3. 3. Centre for Public Policy Research 3 CHAPTER I Introduction Kochi is often described as the commercial capital of Kerala. It is one of the fastest growing cities in India, with a population of 13.55 lakh1 . Kochi also enjoys the presence of a shipyard as well as an international airport. According to the City Development Plan of the Corporation of Kochi, over the next five years, the investments in the city will amount to about Rs.15000 crore2 . With investments like the Metro rail Project bound to come in the city over the next few years, it is obvious that there will be an increase in the number of people coming to the city every day, and an addition to the existing vehicle numbers as well. However, most of the roads in Kochi today are reeling in pollution, congestion, hazardous situations for pedestrians and so on. Some such roads are Mahatma Gandhi Road( M.G.Road), Shanmugham road etc. Today, across the world, most cities focus on sustainable urban designs. Sustainable urban design is about ways to plan, design, construct and operate the buildings and built environments that will be needed as part of a more sustainable society. The focus is both on new developments and on modifications that can be made to existing structures. Such designs often incorporate pedestrianised roads and free their major roads off vehicle traffic. Often, these roads have parking spaces at the beginning of the road, and have park and ride schemes implemented too. Such spaces are often termed pedestrian malls, since these encourage shopping and walking safely. Such roads also have provisions for cycling and other forms of non-motorised transport. Central Copenhagen is one of the oldest of pedestrianised zones in the world3 . Many such cities have transformed their most congested motorways into pedestrian zones. For instance, York city, United Kingdom has one of the largest pedestrian zones in Europe4 . 1: http://www.citypopulation.de/India-Kerala.html#Stadt_agglo 2 : http://www.corporationofcochin.net/cdpkochi/02Demography.pdf 3: http://en.wikipedia.org/wiki/Pedestrian_zone#Europe 4 : http://www.york.gov.uk/visiting/York_city_centre_ped_zone/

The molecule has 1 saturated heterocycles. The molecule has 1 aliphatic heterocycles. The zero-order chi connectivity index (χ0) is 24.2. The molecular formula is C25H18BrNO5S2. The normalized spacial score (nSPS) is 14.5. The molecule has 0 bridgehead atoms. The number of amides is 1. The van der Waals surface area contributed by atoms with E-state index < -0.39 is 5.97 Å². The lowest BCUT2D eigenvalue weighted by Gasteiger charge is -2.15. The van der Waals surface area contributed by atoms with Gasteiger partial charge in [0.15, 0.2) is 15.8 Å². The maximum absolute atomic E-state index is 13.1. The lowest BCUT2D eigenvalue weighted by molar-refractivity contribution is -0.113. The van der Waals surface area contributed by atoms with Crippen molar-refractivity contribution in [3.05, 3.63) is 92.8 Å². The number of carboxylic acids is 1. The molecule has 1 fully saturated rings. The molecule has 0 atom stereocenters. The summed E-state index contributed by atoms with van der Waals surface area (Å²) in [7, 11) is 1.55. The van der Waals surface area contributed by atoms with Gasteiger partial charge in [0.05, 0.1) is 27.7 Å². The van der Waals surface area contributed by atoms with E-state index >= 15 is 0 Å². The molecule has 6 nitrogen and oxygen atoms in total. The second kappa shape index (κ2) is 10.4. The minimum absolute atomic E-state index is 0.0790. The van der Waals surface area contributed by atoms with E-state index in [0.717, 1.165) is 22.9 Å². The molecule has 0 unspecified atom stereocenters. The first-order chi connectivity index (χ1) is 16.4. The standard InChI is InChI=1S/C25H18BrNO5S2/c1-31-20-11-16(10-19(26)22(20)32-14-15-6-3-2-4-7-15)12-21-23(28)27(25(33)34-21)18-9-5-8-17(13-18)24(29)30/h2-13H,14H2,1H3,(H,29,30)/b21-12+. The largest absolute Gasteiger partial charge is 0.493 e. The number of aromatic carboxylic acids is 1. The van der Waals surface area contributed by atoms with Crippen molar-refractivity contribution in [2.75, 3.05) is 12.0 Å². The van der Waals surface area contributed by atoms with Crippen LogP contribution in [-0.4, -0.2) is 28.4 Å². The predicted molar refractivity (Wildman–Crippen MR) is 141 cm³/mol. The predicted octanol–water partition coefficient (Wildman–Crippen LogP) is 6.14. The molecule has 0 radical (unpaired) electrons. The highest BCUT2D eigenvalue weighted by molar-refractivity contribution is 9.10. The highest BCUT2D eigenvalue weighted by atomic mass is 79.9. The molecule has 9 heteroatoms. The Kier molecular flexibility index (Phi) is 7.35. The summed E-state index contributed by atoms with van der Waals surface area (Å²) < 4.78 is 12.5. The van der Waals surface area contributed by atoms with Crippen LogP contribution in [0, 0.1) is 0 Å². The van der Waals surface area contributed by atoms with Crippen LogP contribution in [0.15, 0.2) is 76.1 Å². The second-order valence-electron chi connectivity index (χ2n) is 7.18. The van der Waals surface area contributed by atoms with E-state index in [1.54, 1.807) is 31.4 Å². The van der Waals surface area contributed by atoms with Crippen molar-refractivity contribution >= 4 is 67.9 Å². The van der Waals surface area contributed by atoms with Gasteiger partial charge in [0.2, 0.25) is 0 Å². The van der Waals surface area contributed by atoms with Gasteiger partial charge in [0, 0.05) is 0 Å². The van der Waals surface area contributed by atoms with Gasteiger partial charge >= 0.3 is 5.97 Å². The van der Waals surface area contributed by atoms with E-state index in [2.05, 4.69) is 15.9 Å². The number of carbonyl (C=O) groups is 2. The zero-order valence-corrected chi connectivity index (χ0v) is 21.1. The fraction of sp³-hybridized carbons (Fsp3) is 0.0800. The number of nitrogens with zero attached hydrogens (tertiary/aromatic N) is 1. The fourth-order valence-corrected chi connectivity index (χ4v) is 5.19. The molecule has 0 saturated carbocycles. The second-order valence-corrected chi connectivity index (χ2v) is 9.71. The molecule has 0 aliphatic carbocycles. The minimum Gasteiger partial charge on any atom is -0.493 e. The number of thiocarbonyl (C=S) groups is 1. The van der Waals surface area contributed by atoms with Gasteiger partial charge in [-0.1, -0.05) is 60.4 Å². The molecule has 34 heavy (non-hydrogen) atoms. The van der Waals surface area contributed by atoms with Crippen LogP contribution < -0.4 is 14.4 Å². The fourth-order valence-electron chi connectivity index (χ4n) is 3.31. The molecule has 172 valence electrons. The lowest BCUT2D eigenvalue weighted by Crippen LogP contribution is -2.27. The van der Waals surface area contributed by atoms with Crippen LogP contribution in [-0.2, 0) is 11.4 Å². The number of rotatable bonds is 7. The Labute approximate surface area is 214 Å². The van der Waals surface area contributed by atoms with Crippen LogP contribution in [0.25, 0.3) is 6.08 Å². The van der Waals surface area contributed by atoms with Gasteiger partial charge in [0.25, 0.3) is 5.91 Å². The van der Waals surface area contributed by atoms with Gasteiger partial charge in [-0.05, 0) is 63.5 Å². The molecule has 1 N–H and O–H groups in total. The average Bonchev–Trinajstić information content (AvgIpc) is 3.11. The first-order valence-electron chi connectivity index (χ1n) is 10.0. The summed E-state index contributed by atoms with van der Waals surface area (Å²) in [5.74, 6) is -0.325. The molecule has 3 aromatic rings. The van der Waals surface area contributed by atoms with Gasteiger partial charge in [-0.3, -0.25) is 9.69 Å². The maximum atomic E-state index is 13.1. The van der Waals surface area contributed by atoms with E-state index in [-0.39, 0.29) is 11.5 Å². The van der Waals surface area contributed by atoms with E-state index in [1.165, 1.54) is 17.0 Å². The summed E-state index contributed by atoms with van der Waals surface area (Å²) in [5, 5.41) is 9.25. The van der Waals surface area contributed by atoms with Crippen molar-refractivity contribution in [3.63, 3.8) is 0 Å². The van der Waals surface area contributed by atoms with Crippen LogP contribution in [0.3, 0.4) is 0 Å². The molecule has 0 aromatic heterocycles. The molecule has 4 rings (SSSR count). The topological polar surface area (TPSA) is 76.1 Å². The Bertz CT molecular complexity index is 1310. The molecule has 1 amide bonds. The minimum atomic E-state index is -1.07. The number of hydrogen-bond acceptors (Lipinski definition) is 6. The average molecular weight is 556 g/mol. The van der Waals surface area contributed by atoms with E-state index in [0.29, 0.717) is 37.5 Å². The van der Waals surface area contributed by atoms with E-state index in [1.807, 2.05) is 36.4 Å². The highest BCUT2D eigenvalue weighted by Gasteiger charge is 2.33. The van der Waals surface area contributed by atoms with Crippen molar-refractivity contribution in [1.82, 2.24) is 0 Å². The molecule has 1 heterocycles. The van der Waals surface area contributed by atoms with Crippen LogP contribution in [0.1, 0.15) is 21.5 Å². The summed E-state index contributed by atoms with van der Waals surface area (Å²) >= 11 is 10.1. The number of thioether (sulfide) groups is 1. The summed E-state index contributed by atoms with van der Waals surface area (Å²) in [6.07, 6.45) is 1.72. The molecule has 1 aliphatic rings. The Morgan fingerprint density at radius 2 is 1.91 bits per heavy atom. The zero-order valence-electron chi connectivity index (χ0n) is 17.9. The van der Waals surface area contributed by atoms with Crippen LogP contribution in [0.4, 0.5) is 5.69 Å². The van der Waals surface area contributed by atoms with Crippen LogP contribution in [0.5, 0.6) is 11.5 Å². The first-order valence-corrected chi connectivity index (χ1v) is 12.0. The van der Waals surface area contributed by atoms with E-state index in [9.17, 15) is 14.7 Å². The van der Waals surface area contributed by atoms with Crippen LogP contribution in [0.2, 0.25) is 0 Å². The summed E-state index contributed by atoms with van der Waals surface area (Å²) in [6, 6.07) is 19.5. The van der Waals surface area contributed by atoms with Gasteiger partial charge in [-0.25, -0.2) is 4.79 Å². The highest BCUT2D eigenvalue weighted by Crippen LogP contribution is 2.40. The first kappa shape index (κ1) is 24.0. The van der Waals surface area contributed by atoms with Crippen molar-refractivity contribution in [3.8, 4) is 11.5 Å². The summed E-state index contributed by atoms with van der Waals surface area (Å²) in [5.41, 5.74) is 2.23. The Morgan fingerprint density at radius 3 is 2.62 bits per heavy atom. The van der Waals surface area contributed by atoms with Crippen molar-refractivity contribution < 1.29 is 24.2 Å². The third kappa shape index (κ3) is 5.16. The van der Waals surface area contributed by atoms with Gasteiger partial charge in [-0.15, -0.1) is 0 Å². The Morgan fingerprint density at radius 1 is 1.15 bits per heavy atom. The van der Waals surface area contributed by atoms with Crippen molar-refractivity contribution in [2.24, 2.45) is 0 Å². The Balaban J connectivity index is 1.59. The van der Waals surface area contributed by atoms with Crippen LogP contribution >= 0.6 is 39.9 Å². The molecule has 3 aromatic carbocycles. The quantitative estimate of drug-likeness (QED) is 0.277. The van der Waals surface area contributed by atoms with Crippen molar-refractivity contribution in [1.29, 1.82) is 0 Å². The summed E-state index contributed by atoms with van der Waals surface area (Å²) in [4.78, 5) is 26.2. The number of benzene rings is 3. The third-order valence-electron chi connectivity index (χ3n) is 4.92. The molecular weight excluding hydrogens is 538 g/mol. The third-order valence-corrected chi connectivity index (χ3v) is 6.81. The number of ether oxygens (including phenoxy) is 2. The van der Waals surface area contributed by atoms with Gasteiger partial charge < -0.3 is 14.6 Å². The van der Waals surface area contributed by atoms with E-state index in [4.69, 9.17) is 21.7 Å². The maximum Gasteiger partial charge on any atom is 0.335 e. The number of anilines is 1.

4. 4. Centre for Public Policy Research 4 Objective of the study: To suggest a pedestrianised street model for M.G.Road  To find areas which can be improved for the same  To suggest feasible measures. Methodology The study makes use of Secondary data. Newspapers, Government reports and internet resources have been utilised. Importance of the study It is important to think of our streets from the point of pedestrians, than from that of the motorists. This study aims at suggesting measures which will make the road more inviting for pedestrians. The study attempts to suggest a traffic free model for M.G. Road, for the stretch from Medical Trust Hospital up to Madhawa Pharmacy. This stretch has numerous shopping centres and eateries and entertainment centres on either sides of it. In addition, the stretch of road is very close to the proposed Vyttila bus terminal, at about a distance of 3 kilometres from the junction. The proposed Metro rail system also has 2 halts at M.G.Road, and hence making value additions to the road is extremely important.